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The Student News Site of Stony Brook University

The Statesman

The Student News Site of Stony Brook University

The Statesman

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    Defining the New Conservative

    This past weekend, the annual Conservative Political Action Conference (CPAC) was held in Washington DC. Despite the decidedly ‘un-conservative’ presence in the federal capital these days, CPAC was at full capacity, a record 8500+ in attendance. At a time in our nations history when economic policies are verging on the socialistic and foreign policy is approaching imperialistic, the American conservative movement has never been in more need of redefinition.

    At the conference, Mitt Romney won the Presidential preference straw poll with 20% of the vote. This is Mitt Romney’s third year of winning the poll, but Bobby Jindal (14%), Ron Paul (13%) and Sarah Palin (13%) are relative new comers to the political limelight and still managed to capture a large percentage in the poll. This shows that Conservatives have not yet picked a favorite to rally around.

    On one hand Mitt Romney has a history of tax increases as the governor of Massachusetts and leans towards the right, on social issues. Ron Paul, on the other hand, is a libertarian conservative in favor of minimizing the scale of or government in virtually all its functions, but prefers to let the states decide on social issues. Bobby Jindal, governor of Louisiana, lies somewhere in between, sharing Romney’s belief in the government’s mission to promote “conservative” social values while limiting its economic presence. Sarah Palin needs no introduction and remains popular, despite allegations that being on the VP-ticket helped seal the election for Obama.

    Despite perceptions of the conservative movement as a dying animal, conservative activists are young, and old, and interest is building on the tail of the well-publicized Republican Presidential primaries.

    CPAC has a history of attracting college-aged activists and this year was no exception. If anything, growing movements such as the Young Americans for Liberty, which formed out of Ron Paul’s presidential campaign, are helping the growth of the conservative youth movement. A vital target for any political movement to survive in the long run.

    This fact is not lost on Stony Brook’s conservative students. The Stony Brook College Republicans joined thousands of other young people who thronged to the event, bringing 15 of our own students.

    Conor Harrigan, Stony Brook student who was in attendance, described the future direction of the conservative movement as uncertain, but strong. “People are going to argue on why we lost [the election], what we could have done better, and play their blame games, but eventually they are going to settle on a set of leaders and a direction. I just hope its not the same scraggly old blue hairs.”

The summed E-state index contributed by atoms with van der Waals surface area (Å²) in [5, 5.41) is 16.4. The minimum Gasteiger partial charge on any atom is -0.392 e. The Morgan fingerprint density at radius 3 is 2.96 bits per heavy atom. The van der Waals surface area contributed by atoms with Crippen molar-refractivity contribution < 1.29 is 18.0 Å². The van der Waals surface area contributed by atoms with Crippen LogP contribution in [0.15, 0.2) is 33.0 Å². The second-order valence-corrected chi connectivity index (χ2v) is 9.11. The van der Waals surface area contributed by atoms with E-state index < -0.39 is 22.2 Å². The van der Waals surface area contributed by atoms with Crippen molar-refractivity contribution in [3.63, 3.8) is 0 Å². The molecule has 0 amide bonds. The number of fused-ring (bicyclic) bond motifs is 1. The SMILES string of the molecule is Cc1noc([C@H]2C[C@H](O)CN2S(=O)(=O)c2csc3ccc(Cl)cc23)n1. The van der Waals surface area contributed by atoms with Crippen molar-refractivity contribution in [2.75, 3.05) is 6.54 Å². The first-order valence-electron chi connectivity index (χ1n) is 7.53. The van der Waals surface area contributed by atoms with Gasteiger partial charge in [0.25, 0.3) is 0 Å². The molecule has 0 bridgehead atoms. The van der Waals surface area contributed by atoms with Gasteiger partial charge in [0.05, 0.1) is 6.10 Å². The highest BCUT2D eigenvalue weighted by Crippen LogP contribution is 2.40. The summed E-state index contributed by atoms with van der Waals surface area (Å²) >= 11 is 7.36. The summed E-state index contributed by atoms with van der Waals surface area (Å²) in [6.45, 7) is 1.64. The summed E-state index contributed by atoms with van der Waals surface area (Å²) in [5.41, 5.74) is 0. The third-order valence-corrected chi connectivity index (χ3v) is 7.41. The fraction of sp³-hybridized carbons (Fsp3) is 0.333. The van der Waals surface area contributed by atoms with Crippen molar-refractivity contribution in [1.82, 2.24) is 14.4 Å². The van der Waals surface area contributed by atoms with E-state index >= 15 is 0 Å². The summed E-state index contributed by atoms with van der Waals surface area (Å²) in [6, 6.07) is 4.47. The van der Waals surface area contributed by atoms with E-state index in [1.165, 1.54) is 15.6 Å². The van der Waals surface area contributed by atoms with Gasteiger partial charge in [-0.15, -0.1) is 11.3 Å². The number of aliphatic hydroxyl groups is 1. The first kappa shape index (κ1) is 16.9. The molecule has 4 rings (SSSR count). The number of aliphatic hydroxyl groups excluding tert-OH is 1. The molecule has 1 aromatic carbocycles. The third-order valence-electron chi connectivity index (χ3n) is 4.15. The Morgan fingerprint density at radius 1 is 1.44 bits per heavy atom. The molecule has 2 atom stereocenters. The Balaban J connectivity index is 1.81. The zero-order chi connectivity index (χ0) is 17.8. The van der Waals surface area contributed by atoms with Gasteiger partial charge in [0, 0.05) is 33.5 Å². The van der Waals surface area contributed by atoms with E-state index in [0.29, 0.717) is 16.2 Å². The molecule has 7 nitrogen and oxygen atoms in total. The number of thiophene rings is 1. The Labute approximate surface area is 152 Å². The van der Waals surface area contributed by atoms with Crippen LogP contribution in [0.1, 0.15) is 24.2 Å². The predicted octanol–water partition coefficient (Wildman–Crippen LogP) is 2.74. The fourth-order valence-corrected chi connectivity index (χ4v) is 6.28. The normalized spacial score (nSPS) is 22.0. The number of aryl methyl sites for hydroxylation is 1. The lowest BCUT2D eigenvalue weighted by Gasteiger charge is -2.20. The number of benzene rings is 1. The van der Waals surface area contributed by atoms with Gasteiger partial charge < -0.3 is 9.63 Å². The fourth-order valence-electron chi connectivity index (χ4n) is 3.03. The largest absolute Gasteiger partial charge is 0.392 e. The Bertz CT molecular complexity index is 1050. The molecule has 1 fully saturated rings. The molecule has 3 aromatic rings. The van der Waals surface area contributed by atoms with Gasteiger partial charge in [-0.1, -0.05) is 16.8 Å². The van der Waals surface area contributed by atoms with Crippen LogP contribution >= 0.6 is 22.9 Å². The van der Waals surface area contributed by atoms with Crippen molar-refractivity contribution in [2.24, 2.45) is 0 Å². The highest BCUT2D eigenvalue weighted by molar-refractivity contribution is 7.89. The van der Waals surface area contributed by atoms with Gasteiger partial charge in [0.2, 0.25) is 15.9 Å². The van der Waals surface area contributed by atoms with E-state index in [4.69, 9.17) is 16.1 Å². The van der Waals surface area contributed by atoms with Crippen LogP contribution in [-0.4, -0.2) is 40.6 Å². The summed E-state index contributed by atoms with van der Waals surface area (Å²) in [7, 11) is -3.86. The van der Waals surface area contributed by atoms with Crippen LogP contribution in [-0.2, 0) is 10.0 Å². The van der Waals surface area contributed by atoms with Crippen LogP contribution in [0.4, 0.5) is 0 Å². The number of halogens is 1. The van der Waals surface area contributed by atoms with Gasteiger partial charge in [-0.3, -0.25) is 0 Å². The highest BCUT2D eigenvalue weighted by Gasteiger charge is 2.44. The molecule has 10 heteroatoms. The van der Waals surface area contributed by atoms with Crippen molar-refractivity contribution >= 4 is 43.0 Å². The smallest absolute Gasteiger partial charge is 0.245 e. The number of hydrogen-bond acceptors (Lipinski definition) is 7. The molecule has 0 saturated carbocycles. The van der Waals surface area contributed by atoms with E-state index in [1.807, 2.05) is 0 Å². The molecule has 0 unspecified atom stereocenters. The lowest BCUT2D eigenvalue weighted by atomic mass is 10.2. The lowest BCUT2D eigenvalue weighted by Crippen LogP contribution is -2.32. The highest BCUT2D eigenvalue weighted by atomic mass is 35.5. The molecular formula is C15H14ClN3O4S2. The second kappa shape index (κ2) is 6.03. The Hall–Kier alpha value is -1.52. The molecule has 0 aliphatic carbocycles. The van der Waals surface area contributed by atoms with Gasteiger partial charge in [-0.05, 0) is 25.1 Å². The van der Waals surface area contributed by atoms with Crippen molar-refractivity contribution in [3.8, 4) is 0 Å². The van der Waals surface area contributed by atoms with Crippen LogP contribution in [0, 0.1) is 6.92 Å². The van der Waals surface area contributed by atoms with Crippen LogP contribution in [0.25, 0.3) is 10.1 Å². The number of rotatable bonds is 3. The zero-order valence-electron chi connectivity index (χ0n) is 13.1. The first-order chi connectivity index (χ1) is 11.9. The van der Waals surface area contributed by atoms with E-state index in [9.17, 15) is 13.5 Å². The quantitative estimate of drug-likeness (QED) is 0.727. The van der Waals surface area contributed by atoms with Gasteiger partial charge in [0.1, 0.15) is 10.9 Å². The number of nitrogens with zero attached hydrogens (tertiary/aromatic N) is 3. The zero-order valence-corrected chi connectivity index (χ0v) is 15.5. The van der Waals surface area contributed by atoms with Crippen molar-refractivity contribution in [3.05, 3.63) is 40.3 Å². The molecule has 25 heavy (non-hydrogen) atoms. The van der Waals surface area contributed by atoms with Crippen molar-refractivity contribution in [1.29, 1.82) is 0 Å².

Although young conservatives haven’t yet settled on their candidate, their participation and enthusiasm, in general, is good news for the movement. In a keynote address, Rush Limbaugh helped define conservatism; “We believe that person can be the best he or she wants to be if certain things are just removed from their path like onerous taxes, regulations and too much government.” It’s a simple and agreeable enough proposition, but one that easy to preach and harder to practice. Despite being associated with the conservative movement, the Republican party’s, platform has been at odds with conservatives in recent years. John McCain, in particular, was vilified at the conference for distorting old conservative values that may have contributed to his defeat back in November. But, on the whole, the theme of CPAC 2009 was not blaming Republicans, or even Democrats, for recent election woes, but to look to the future.

    According to Harrigan, a long term goal for conservatives should be obvious, just by looking at the faces of conference goers. Stony Brook’s ethnically diverse group was the exception at CPAC, which was mainly attended by whites. According to Harrigan, “We whine when people say we’re just the white people party. This hasn’t happened out of racism, but conservatism expects people just to come to it… The conservative movement has to make a larger effort to expose different groups to it.”

    Principled conservatism, by definition, supports the equal opportunity for all by limiting the role of government over the lives of the individual. Clearly, this is an idea that transcends racial or national boundaries. However, by tradition, the American political left has done a far better job of courting America’s poor and minorities, by promising welfare and appealing to special interests.

    Conservatives need to step up to the plate, now, by demonstrating the limited effectiveness of welfare and that economic freedom for everyone is preferable over the long run.

    The election of 2008 was far from a landslide victory and Obama’s form of liberalism is not a heavenly mandate. In the context of the economic crisis, keeping conservative principles alive is all the more important, and if the American public is not happy with the Democrats’ changes, conservatives have to be in place to offer something better.

    That something is not some big, esoteric appeal for ‘change’, but a reversion to the principles of our constitution, which has worked reasonably well for the last 200 years. The enthusiasm and expectation generated by and around CPAC makes me hopeful for the future of conservatism, which will be a formidable opponent next election cycle, ready to challenge the liberal movement and force incumbent politicians to justify their government-expanding actions.

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